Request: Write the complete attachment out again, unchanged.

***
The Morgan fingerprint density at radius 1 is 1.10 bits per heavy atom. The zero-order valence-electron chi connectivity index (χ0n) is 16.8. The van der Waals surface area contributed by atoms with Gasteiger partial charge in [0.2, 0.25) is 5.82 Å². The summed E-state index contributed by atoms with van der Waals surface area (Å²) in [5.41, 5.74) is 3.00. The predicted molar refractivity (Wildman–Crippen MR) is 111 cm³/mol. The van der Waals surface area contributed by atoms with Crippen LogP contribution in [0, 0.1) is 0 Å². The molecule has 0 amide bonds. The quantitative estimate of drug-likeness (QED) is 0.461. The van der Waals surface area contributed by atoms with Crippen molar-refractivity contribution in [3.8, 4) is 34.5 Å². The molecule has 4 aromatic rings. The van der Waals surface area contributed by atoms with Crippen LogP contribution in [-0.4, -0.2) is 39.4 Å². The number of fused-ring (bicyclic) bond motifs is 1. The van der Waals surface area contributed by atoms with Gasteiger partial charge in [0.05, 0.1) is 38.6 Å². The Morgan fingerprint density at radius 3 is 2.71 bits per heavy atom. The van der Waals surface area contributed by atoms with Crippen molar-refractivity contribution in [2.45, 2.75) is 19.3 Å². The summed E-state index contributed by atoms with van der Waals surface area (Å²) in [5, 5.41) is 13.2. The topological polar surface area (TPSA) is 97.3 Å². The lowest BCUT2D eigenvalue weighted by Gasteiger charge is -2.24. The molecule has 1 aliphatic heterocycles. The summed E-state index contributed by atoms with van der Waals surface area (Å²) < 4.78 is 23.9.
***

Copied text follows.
The Morgan fingerprint density at radius 1 is 1.10 bits per heavy atom. The zero-order valence-electron chi connectivity index (χ0n) is 16.8. The van der Waals surface area contributed by atoms with Gasteiger partial charge in [0.2, 0.25) is 5.82 Å². The summed E-state index contributed by atoms with van der Waals surface area (Å²) in [5.41, 5.74) is 3.00. The predicted molar refractivity (Wildman–Crippen MR) is 111 cm³/mol. The van der Waals surface area contributed by atoms with Crippen LogP contribution in [0, 0.1) is 0 Å². The molecule has 0 amide bonds. The quantitative estimate of drug-likeness (QED) is 0.461. The van der Waals surface area contributed by atoms with Crippen molar-refractivity contribution in [3.8, 4) is 34.5 Å². The molecule has 4 aromatic rings. The van der Waals surface area contributed by atoms with Crippen LogP contribution in [-0.4, -0.2) is 39.4 Å². The number of fused-ring (bicyclic) bond motifs is 1. The van der Waals surface area contributed by atoms with Gasteiger partial charge in [0.05, 0.1) is 38.6 Å². The Morgan fingerprint density at radius 3 is 2.71 bits per heavy atom. The van der Waals surface area contributed by atoms with Crippen molar-refractivity contribution in [2.45, 2.75) is 19.3 Å². The summed E-state index contributed by atoms with van der Waals surface area (Å²) in [5, 5.41) is 13.2. The topological polar surface area (TPSA) is 97.3 Å². The lowest BCUT2D eigenvalue weighted by Gasteiger charge is -2.24. The molecule has 1 aliphatic heterocycles. The summed E-state index contributed by atoms with van der Waals surface area (Å²) < 4.78 is 23.9.